A new pancreatic cancer vaccine based on mRNA tech was shown to be safe and capable of triggering an immune response in a small trial — hugely encouraging news in the fight against this particularly deadly cancer.
The challenge: On the surface of the immune system’s T cells are molecules, called “checkpoint proteins,” that recognize proteins on the surfaces of healthy cells. This tells the immune system not to attack because the cell is a friend, not a foe.
Some cancers take advantage of this system by making the proteins that convince T cells they’re harmless, letting the cancer grow unchecked. Drugs called “immune checkpoint inhibitors” block the checkpoint proteins, essentially taking the brakes off the immune system.
“This is the first demonstrable success … of an mRNA vaccine in pancreatic cancer.”Anirban Maitra
That means the T cells no longer see cancer cells as friends, but they also don’t automatically view them as foes. For that to happen, the T cells also need to see something that tells them that the cancer cell is dangerous and needs to be attacked.
Often, this danger signal is something called a neoantigen, a type of mutated protein that only appears on the surface of cancer cells. Pancreatic tumors don’t express as many neoantigens as other cancers, though, which is one theory about why checkpoint inhibitors aren’t as effective against pancreatic cancer, which is extremely deadly and hard to treat.
The idea: German drug developer BioNTech, which developed one of the first successful COVID-19 vaccines with Pfizer, has now trialed an mRNA vaccine to help the immune system fight pancreatic cancer, when combined with a checkpoint inhibitor — and it showed incredible promise in this small study.
“This is the first demonstrable success — and I will call it a success, despite the preliminary nature of the study — of an mRNA vaccine in pancreatic cancer,” Anirban Maitra, a pancreatic cancer specialist at the University of Texas, who was not involved in the study, told the New York Times. “By that standard, it’s a milestone.”
The trial: During the study, 16 people with the most common type of pancreatic cancer, pancreatic ductal adenocarcinoma (PDAC), had their tumors surgically removed and analyzed. A personalized pancreatic cancer vaccine was then developed to train the immune system to recognize up to 20 neoantigens identified in their tumor cells.
About nine weeks after surgery, participants were treated with the checkpoint inhibitor atezolizumab before their personalized vaccine was administered intravenously. Four weeks later, they started a six-month chemotherapy regimen before receiving another vaccine dose.
After the initial vaccination, 8 of the 16 participants had T cells capable of recognizing the cancer neoantigens in their blood, and 4 patients had T cells for multiple neoantigens. Chemotherapy can sometimes suppress the immune system, but these T cells were not affected.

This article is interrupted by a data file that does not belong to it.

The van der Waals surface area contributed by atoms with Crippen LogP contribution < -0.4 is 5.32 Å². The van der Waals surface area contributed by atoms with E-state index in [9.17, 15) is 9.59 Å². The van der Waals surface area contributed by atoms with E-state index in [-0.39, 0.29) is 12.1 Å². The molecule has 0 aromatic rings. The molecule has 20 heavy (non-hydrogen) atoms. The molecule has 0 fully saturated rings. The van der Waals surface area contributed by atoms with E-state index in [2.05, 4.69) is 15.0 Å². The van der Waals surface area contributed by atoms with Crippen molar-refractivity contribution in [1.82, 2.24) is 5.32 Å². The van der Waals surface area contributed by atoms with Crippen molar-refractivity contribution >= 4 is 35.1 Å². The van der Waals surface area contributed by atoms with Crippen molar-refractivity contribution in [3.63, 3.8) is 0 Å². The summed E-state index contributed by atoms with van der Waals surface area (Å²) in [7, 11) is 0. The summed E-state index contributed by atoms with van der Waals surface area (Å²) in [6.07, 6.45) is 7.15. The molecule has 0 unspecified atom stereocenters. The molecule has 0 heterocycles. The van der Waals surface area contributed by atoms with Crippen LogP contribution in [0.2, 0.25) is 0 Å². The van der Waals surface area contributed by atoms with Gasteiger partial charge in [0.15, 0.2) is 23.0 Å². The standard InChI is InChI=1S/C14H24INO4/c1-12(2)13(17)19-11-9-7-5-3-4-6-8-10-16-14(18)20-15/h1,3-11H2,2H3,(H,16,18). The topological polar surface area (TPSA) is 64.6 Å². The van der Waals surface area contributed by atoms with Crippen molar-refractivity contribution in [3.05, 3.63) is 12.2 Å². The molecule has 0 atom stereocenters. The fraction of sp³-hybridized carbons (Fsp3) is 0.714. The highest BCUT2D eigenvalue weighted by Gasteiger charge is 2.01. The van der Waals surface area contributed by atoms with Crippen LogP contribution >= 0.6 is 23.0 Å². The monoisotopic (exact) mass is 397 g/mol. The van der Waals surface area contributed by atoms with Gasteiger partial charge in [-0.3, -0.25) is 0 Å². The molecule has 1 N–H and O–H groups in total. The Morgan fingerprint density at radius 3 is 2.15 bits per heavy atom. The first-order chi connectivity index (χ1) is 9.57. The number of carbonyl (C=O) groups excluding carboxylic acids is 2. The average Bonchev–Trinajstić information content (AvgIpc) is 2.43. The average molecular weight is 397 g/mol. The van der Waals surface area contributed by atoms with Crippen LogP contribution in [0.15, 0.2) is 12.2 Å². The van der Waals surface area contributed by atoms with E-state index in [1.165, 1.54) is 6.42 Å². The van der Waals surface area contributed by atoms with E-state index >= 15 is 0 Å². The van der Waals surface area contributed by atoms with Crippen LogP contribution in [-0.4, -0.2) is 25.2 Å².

Nearly 80% of pancreatic cancer patients experience recurrence around 14 months after surgery and chemo.
In the 18 months after surgery, none of the eight people who responded to the pancreatic cancer vaccine showed signs of their cancer returning. Among the participants who didn’t respond to the vaccine, recurrence occurred at a median of 13.4 months, and only two non-responders didn’t have their cancer return at all during the study.
For context, nearly 80% of pancreatic cancer patients experience recurrence around 14 months after surgery and chemotherapy, according to BioNTech’s paper.
Looking ahead: Side effects during the trial were minimal, with just one participant experiencing a fever and hypertension that qualified as “severe.” The trial suggests BioNTech’s pancreatic cancer vaccine is safe, but larger trials are now needed to prove its efficacy.
While the data on remission was very encouraging, this trial was only designed to study the vaccine’s safety and whether it provoked an immune response, not efficacy against cancer returning. Because there wasn’t a control group that received only the checkpoint inhibitor, we can’t say for sure how much the vaccine extended the cancers’ remission.
Larger efficacy trials could also explore potential reasons the personalized vaccine only worked in 50% of participants. Those who didn’t respond had less diversity in their tumor neoantigens, so that could have played a role. It’s also possible that the removal of some patients’ spleens along with their tumors could have affected the vaccine’s efficacy.
If the BioNTech team can figure out the reason, they might be able to tweak the mRNA vaccine to work in a greater percentage of pancreatic cancer patients — offering new hope to those battling the deadly disease.
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